By Augustine Kanjia
Moses Dixon, the Democratic candidate for State Representative of District 16, sat down with The New Worcester Spy to set forward his vision for Worcester and explain why he thinks people should vote for him against the incumbent, Republican Kate Campanale.
Dixon came to Worcester from Washington D.C. to pursue graduate studies, and he fell in love with city. The New Worcester Spy started by asking him to talk a bit about himself:
Moses Dixon: I am the first in my family to go to high school and go to college. My mom is a janitor and a house keeper. I am a likeable person and committed to whatever I do, and I do it to the best of my ability.
NWS: How did you get involved in politics?
M.D: I attended Howard University in Washington DC. I Majored in Political Science and got a minor in Community Development. I then moved to Clark University for grad school. I did Community Development. My background in education gives me the push to do what I love doing and be a part of politics.
NWS: What is your motive behind running for office?
M.D: It is being responsive and responsible with a clear vision and seeing the state of Massachusetts going ahead, in a nut shell.
NWS: Are you a likeable person?
M.D: Absolutely! I would like to say, who doesn’t like a guy like Moses? In politics the proof is in the pudding. Recently I got 16,020 votes and the incumbent scored about 960. I got 64 percent in the primaries.
NWS: Tell me about your involvement with the state
MD: I have worked with state and federal government. I have been involved with senior [citizens] and worked for veterans with disabilities.
NWS: Would you say you are a unifier?
M.D: Yes, indeed! When I started a few months ago, I wanted to include different voices: the African American community, the Latino community and those who had not been a part of my team came onboard to support me.
NWS: Can you shed some light on your broader vision?
M.D: I am hoping that we intervene in the opioid addiction and substance abuse crisis: Substance abuse is a scourge afflicting our communities, destroying lives and families across the social and economic spectrum. We can’t arrest ourselves out of this problem. We need prevention. We need treatment. We need access to treatment.
Pay equity for women: women in Mass are paid 82 cents on the dollar for the same work. That’s bad for women, men, families, children and communities.
Equal Access to Education and Advancement: A quality affordable education is a step-up for people and for society. From Pre-K to grade, high, and vocational schools, on through public and private colleges and universities, learning is the pipeline for achievement.
Universal Broad Band: like electricity, affordable high-speed broad band access has become a “threshold factor” for real economic development. If our community lags on this critical resource, it will lag in a lot of other measures of prosperity.
And valuing our veterans, including services, housing and veteran-owned businesses: We all agree that veterans deserve better. These are my priority areas.
NWS: Do you have strong backers?
M.D: It has been remarkable knowing the people I know and their contributions in my life. I was not born here; I came for education and I met great people. This would not have come without my being a people’s person.
NWS: Has anyone endorsed you so far?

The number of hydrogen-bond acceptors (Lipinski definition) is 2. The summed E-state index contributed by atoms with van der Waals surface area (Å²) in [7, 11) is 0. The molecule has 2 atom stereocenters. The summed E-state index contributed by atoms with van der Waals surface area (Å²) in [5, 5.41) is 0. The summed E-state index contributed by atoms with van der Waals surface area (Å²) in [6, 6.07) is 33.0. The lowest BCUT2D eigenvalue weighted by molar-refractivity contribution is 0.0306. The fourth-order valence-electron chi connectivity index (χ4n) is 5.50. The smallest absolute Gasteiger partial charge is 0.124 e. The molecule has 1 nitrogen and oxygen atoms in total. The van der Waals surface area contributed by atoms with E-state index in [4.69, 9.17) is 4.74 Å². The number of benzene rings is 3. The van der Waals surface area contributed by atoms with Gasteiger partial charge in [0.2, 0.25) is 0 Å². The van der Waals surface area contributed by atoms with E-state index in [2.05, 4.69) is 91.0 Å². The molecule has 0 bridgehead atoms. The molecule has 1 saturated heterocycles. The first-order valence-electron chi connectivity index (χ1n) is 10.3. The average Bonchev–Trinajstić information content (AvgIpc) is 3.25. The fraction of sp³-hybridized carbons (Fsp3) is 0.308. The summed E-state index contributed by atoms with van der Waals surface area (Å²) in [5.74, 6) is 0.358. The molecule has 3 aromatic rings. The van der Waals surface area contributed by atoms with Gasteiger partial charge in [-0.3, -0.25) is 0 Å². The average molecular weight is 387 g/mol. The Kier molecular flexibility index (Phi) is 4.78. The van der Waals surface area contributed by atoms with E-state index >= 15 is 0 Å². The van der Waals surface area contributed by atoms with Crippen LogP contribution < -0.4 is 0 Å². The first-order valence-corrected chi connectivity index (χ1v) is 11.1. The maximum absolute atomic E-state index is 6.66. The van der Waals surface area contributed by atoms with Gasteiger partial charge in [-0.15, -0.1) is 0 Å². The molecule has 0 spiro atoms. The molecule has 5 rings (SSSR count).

M.D: Yes indeed. Elected officials, like Maura Healey, Massachusetts Attorney General, Joseph Petty, Mayor of Worcester, Sarai Riviera, Worcester District 4 Councilor, Moe Bergman, Worcester At-Large City Counselor, Jamie Eldridge, State Senator, Dave Sullivan North West District Attorney, and Russell Holmes. Other powerful groups for the endorsement include, unions and organization 17th Worcester District Community Leaders. I cannot call all by name here for space but note that a lot of important people have endorsed me.
NWS: Any message for the electorate?
M.D: I want to encourage all my friends and the general electorate to vote for me to represent you. My background will benefit you — the people, the business and diverse communities of the 17th Worcester District. As your State Rep, I will work to bring new opportunity not to just the district, but to the region as well. I will apply creative, practical solutions, and we can make progress together. That’s why I’m running to be your State Rep, and in the next few weeks I plan to meet as many as of you as I can – to listen to your concerns and ideas, to start a conversation that I hope continues well into the future.
NWS: Finally, your slogan: “Let’s Get to Work: New vitality for our Regional Economy. What does it mean to you?
M.D: For many decades, the Central Massachusetts economy has lagged behind other regions of the Commonwealth and the country. The drop-off in the manufacturing hit us hard, and we need a comprehensive, regional approach built on the understanding that every stakeholder must be part of any real solution.
Prosperity comes easier when everyone’s view and priorities are considered, when we talk about issues from all perspectives, and then take bold, creative action to get the best result.
As your Rep, I will do just that — listen to your concerns and priorities and work with all the stakeholders to achieve the best outcome for people, communities, and businesses. This way of getting things done is reflected in our innovative policy proposals. By doing this we shall all get to work.
NWS: Any last words?
M.D: I want you to join me to defeat Campanale, because she has no plans laid out for our people. I can serve you better.
NWS: Dixon, thanks for the time and answers to my questions.
M.D: It’s my pleasure.
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